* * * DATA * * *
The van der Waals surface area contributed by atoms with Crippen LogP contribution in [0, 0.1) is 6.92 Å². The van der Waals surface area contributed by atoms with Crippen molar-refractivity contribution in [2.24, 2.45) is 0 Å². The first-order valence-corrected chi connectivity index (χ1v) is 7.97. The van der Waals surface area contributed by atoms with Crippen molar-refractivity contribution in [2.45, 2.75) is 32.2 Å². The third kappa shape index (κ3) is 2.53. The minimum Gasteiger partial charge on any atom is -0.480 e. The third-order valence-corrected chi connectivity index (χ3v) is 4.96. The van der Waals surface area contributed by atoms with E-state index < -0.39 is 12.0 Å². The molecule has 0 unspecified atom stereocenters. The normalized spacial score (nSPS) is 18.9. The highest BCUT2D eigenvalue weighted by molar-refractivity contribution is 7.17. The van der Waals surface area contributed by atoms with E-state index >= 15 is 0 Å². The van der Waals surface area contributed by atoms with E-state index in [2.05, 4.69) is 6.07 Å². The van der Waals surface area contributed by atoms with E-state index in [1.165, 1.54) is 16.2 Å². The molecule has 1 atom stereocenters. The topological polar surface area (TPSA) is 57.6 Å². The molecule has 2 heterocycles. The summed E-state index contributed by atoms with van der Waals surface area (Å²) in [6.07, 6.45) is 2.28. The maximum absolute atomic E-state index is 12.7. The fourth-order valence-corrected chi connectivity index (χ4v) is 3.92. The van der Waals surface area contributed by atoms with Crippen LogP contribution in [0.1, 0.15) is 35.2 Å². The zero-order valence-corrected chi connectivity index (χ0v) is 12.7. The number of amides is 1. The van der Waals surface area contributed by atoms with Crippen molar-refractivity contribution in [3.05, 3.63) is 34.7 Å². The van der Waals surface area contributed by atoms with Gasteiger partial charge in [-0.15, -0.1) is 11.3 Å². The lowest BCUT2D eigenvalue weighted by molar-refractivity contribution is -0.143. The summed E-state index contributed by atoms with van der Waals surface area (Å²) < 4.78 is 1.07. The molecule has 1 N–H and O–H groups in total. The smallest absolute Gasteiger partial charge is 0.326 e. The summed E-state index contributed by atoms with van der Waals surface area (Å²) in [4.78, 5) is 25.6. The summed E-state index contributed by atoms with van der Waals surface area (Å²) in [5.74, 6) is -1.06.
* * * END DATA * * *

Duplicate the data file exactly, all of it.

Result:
The van der Waals surface area contributed by atoms with Crippen LogP contribution in [0, 0.1) is 6.92 Å². The van der Waals surface area contributed by atoms with Crippen molar-refractivity contribution in [2.24, 2.45) is 0 Å². The first-order valence-corrected chi connectivity index (χ1v) is 7.97. The van der Waals surface area contributed by atoms with Crippen molar-refractivity contribution in [2.45, 2.75) is 32.2 Å². The third kappa shape index (κ3) is 2.53. The minimum Gasteiger partial charge on any atom is -0.480 e. The third-order valence-corrected chi connectivity index (χ3v) is 4.96. The van der Waals surface area contributed by atoms with E-state index < -0.39 is 12.0 Å². The molecule has 0 unspecified atom stereocenters. The normalized spacial score (nSPS) is 18.9. The highest BCUT2D eigenvalue weighted by molar-refractivity contribution is 7.17. The van der Waals surface area contributed by atoms with E-state index >= 15 is 0 Å². The van der Waals surface area contributed by atoms with E-state index in [2.05, 4.69) is 6.07 Å². The van der Waals surface area contributed by atoms with E-state index in [1.165, 1.54) is 16.2 Å². The molecule has 1 atom stereocenters. The topological polar surface area (TPSA) is 57.6 Å². The molecule has 2 heterocycles. The summed E-state index contributed by atoms with van der Waals surface area (Å²) in [6.07, 6.45) is 2.28. The maximum absolute atomic E-state index is 12.7. The fourth-order valence-corrected chi connectivity index (χ4v) is 3.92. The van der Waals surface area contributed by atoms with Crippen LogP contribution in [0.1, 0.15) is 35.2 Å². The zero-order valence-corrected chi connectivity index (χ0v) is 12.7. The number of amides is 1. The van der Waals surface area contributed by atoms with Crippen molar-refractivity contribution in [3.05, 3.63) is 34.7 Å². The van der Waals surface area contributed by atoms with Gasteiger partial charge in [-0.15, -0.1) is 11.3 Å². The lowest BCUT2D eigenvalue weighted by molar-refractivity contribution is -0.143. The summed E-state index contributed by atoms with van der Waals surface area (Å²) < 4.78 is 1.07. The molecule has 1 N–H and O–H groups in total. The smallest absolute Gasteiger partial charge is 0.326 e. The summed E-state index contributed by atoms with van der Waals surface area (Å²) in [4.78, 5) is 25.6. The summed E-state index contributed by atoms with van der Waals surface area (Å²) in [5.74, 6) is -1.06.